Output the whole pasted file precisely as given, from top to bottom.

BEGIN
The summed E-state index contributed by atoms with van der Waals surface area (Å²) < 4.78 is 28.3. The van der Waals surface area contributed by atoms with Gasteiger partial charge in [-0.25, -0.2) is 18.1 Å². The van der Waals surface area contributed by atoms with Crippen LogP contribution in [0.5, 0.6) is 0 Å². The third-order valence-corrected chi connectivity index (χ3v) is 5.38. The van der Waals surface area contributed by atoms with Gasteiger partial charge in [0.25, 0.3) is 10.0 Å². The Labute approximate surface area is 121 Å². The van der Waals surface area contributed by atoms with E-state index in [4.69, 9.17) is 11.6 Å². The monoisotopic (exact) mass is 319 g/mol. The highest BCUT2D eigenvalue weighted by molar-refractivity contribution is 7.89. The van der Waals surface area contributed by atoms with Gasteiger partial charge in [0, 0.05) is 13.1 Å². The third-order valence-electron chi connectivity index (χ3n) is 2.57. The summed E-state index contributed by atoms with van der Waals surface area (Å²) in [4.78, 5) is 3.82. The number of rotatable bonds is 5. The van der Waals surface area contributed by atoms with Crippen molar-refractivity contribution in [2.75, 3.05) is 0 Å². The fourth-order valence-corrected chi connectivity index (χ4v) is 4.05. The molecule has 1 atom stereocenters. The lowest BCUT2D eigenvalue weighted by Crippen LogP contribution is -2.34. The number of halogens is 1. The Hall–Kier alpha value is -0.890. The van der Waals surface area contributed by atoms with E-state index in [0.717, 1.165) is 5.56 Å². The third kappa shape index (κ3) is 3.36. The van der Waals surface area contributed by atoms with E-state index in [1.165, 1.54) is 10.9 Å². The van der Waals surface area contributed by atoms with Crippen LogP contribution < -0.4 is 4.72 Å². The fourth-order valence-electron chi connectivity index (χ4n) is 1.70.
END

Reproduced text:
The summed E-state index contributed by atoms with van der Waals surface area (Å²) < 4.78 is 28.3. The van der Waals surface area contributed by atoms with Gasteiger partial charge in [-0.25, -0.2) is 18.1 Å². The van der Waals surface area contributed by atoms with Crippen LogP contribution in [0.5, 0.6) is 0 Å². The third-order valence-corrected chi connectivity index (χ3v) is 5.38. The van der Waals surface area contributed by atoms with Gasteiger partial charge in [0.25, 0.3) is 10.0 Å². The Labute approximate surface area is 121 Å². The van der Waals surface area contributed by atoms with E-state index in [4.69, 9.17) is 11.6 Å². The monoisotopic (exact) mass is 319 g/mol. The highest BCUT2D eigenvalue weighted by molar-refractivity contribution is 7.89. The van der Waals surface area contributed by atoms with Gasteiger partial charge in [0, 0.05) is 13.1 Å². The third-order valence-electron chi connectivity index (χ3n) is 2.57. The summed E-state index contributed by atoms with van der Waals surface area (Å²) in [4.78, 5) is 3.82. The number of rotatable bonds is 5. The van der Waals surface area contributed by atoms with Crippen molar-refractivity contribution in [2.75, 3.05) is 0 Å². The fourth-order valence-corrected chi connectivity index (χ4v) is 4.05. The molecule has 1 atom stereocenters. The lowest BCUT2D eigenvalue weighted by Crippen LogP contribution is -2.34. The number of halogens is 1. The Hall–Kier alpha value is -0.890. The van der Waals surface area contributed by atoms with E-state index in [0.717, 1.165) is 5.56 Å². The third kappa shape index (κ3) is 3.36. The van der Waals surface area contributed by atoms with E-state index in [1.165, 1.54) is 10.9 Å². The van der Waals surface area contributed by atoms with Crippen LogP contribution < -0.4 is 4.72 Å². The fourth-order valence-electron chi connectivity index (χ4n) is 1.70.